Only Portuguese fills the air — sometimes spoken but mainly sung — and the traditional red and black stripes of Flamengo are worn by young and old, as though a strict uniform as been imposed.
The Brazilian club is said to be the best supported in the world; a report published by Brazilian magazine Mundo Estranho in 2014 revealed that Flamengo had by some distance the biggest fan base in the world, counting on 32.6 million supporters across the globe.
And when Flamengo won the Copa Libertadores in 2019, some estimated that hundreds of thousands of fans flooded the streets in Rio as the city’s heroes returned from Lima, Peru after beating River Plate in the final.
Nearly 6,000 miles away in Britain’s capital, a Flamengo supporters group — The Consulado Fla Londres — was also joyously celebrating.
The group provides homesick fans of the Brazilian club an opportunity to sample a small taste of the famous atmosphere at the Maracana, the club’s home ground, while living abroad.
“It’s basically to feel as though we’re back in the Maracana stadium,” Brazilian expatriate Francisco Sousa, who helped set up the group in 2017 alongside Matheus Perreira, tells CNN on the night Flamengo plays Al-Hilal in the Club World Cup semifinal.
“Who else has the chance to go (back) to Brazil? It’s to feel like we’re at home, to make new friends.”
On Thursday, Flamengo begins the defense of its Copa Libertadores crown, the title it won last season in the most dramatic fashion imaginable.
Two stoppage-time goals from star striker Gabriel ‘Gabigol’ Barbosa overturned a 1-0 deficit against River Plate, giving Flamengo its first Copa Libertadores title since 1981.
It was the first time in the competitions history that the final had been one match held at a neutral venue, rather than a two-legged tie at each club’s home ground.
That victory was the culmination of months of hard work and an incredible turnaround in form after Portuguese coach Jorge Jesus took over in June 2019.
Jesus was met with more than his fair share of detractors, many thought he was too old and couldn’t adapt tactically to the Brazilian game. One commentator infamously insulted his achievements in Portugal: “Three titles in the c**p Portuguese league?”
Just five months later, Jesus had led Flamengo to a league and Libertadores double — achieved in the space of 24 hours after second place Palmeiras lost in the Brasileirao — a feat only previously managed by Santos in 1962 and 1963.
Jesus had masterminded a comeback in the dying seconds in the Libertadores final, overturned an eight-point deficit — and then subsequently open up an 16-point lead over Palmeiras — and, finally, changed the mind of every detractor he had when he first landed in Brazil.
When Flamengo takes on Colombian side Junior to kick off this season’s campaign, the Consulado‘s raucous fans will once again come together to cheer on their club.
“Flamengo isn’t an allegiance, it’s a religion,” says lifelong fan Maritza Teixeira. “We love Flamengo to such an extent that you say you support Flamengo more than you do the national team.”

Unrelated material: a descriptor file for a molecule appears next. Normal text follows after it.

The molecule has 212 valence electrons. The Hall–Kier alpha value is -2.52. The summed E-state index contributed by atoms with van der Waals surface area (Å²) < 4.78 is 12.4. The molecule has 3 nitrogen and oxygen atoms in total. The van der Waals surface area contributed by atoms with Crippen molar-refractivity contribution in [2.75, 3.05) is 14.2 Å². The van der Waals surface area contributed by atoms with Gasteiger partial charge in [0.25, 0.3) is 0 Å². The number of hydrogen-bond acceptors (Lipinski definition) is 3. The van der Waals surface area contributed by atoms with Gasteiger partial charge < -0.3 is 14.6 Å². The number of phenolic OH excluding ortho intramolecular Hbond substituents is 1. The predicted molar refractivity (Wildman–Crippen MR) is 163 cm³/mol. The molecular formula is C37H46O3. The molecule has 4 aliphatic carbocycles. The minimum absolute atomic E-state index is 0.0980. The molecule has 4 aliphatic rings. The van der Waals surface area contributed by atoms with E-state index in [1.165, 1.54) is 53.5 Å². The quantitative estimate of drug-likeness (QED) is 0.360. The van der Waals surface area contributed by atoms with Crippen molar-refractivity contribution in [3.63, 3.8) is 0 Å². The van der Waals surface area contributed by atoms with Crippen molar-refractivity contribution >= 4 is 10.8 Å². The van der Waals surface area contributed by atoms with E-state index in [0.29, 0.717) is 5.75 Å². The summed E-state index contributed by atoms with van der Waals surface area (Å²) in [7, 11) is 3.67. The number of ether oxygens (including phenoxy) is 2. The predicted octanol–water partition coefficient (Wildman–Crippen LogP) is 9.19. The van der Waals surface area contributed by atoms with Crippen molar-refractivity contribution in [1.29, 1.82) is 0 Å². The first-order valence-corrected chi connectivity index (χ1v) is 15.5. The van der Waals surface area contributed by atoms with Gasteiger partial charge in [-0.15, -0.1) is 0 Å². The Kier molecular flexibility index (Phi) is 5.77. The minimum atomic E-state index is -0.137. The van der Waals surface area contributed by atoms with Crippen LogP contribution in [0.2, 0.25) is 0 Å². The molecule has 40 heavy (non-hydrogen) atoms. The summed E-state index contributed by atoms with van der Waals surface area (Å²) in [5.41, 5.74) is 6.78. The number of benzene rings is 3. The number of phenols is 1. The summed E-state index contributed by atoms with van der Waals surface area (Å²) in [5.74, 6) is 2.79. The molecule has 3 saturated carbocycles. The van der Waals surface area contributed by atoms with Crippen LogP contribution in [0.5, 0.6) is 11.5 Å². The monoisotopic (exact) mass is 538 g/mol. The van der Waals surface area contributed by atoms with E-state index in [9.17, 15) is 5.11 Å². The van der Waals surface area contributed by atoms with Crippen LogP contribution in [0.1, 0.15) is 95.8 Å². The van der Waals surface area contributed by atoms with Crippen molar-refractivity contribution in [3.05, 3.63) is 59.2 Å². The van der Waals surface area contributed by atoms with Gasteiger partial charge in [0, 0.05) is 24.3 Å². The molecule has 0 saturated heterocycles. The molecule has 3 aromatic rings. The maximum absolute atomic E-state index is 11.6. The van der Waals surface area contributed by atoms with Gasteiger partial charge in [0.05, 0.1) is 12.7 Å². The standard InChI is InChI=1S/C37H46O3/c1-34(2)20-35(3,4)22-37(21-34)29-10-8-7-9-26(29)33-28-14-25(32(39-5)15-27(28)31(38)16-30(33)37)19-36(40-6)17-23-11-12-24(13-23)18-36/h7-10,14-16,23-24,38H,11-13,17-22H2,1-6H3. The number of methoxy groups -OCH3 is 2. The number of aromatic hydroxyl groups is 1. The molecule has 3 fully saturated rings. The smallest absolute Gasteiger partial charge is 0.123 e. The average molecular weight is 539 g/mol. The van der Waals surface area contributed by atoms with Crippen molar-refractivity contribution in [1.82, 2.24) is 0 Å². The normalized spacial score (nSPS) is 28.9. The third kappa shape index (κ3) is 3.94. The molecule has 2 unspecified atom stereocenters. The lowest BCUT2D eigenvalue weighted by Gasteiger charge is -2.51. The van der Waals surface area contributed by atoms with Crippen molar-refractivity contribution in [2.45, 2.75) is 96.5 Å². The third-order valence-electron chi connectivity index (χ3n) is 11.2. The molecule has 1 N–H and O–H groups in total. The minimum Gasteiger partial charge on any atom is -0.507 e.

Not since Boca Juniors in 2001 has a team successfully defended the Copa Libertadores title and, as fate would have it, the 2020 final is being held at the Maracana.
Heroes of 1981
Such is the demographic here in The Duchess Bell pub in south west London that Maritza, 66, is the only fan old enough to remember the last time Flamengo was crowned Copa Libertadores champion.
Many of the players from that side in 1981 went on to play at the World Cup a year later for Brazil, a team that many believe to be one of the most exciting of all time.
Stories about those heroes — Zico, Junior and Leandro — have been past down by older generations and fans have had to make do with scouring YouTube for grainy footage of their historic achievements.
“At the time I wasn’t born, so I couldn’t feel what it was like to be a Libertadores champion, to be a continental champion,” Sousa says.
But now, thanks to Gabigol’s two goals, they have heroes of their own.
“It’s probably bigger than the (national) squad — Flamengo is above Brazil,” says fellow supporter Roberta da Cal Brazão. “It feels like you’re just around people that have the same feeling as you.
“As she (Teixeira) said, Flamengo is like a religion and you feel like you’re back home and you can sing and be yourself.
“Since I can remember I’ve been a Flamengo fan — my dad is the biggest. He had two girls and he thought maybe we’re not going to like football as much, but we’re just absolutely crazy.”
On the nights that Flamengo play, it feels like a fair number of those 32 million supporters congregate here.
But these fans don’t only come together to watch these football matches; since the Consulado was founded, the group have helped out in the local community around the pubs that host them for these evenings.
“I’m used to being here away from home — we feel it’s part of helping the community to get together, so it’s quite special,” explains Sousa, who moved to England from Brazil in 2003.
Whether or not Flamengo does retain its title, these fans will at least have several more opportunities to bring a flavor of the Maracana to this corner of London.